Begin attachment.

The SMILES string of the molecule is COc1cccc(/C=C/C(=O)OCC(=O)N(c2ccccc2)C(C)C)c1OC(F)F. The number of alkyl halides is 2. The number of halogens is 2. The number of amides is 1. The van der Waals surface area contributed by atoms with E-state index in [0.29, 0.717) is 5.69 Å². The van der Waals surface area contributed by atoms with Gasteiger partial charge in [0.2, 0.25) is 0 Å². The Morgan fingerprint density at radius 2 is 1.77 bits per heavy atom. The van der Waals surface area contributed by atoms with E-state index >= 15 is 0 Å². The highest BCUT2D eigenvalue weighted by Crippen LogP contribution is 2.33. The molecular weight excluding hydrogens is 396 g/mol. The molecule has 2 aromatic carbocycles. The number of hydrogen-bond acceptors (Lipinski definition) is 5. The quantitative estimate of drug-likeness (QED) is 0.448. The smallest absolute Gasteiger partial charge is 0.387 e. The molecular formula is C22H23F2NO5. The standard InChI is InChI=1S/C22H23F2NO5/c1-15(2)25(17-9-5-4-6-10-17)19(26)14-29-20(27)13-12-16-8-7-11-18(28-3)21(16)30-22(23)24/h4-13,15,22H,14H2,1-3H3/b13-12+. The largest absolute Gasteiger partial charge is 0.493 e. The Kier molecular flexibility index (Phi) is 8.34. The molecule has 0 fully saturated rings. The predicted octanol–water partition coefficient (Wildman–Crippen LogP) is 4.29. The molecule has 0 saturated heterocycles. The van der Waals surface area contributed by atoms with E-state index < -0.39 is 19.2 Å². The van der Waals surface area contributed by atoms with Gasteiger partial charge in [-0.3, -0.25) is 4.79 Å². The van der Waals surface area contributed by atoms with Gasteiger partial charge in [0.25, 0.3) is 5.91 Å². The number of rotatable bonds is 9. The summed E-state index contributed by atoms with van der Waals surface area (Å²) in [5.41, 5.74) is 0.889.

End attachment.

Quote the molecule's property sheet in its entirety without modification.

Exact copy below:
The SMILES string of the molecule is COc1cccc(/C=C/C(=O)OCC(=O)N(c2ccccc2)C(C)C)c1OC(F)F. The number of alkyl halides is 2. The number of halogens is 2. The number of amides is 1. The van der Waals surface area contributed by atoms with E-state index in [0.29, 0.717) is 5.69 Å². The van der Waals surface area contributed by atoms with Gasteiger partial charge in [0.2, 0.25) is 0 Å². The Morgan fingerprint density at radius 2 is 1.77 bits per heavy atom. The van der Waals surface area contributed by atoms with E-state index >= 15 is 0 Å². The highest BCUT2D eigenvalue weighted by Crippen LogP contribution is 2.33. The molecular weight excluding hydrogens is 396 g/mol. The molecule has 2 aromatic carbocycles. The number of hydrogen-bond acceptors (Lipinski definition) is 5. The quantitative estimate of drug-likeness (QED) is 0.448. The smallest absolute Gasteiger partial charge is 0.387 e. The molecular formula is C22H23F2NO5. The standard InChI is InChI=1S/C22H23F2NO5/c1-15(2)25(17-9-5-4-6-10-17)19(26)14-29-20(27)13-12-16-8-7-11-18(28-3)21(16)30-22(23)24/h4-13,15,22H,14H2,1-3H3/b13-12+. The largest absolute Gasteiger partial charge is 0.493 e. The Kier molecular flexibility index (Phi) is 8.34. The molecule has 0 fully saturated rings. The predicted octanol–water partition coefficient (Wildman–Crippen LogP) is 4.29. The molecule has 0 saturated heterocycles. The van der Waals surface area contributed by atoms with E-state index < -0.39 is 19.2 Å². The van der Waals surface area contributed by atoms with Gasteiger partial charge in [-0.3, -0.25) is 4.79 Å². The van der Waals surface area contributed by atoms with Gasteiger partial charge in [0.25, 0.3) is 5.91 Å². The number of rotatable bonds is 9. The summed E-state index contributed by atoms with van der Waals surface area (Å²) in [5.41, 5.74) is 0.889.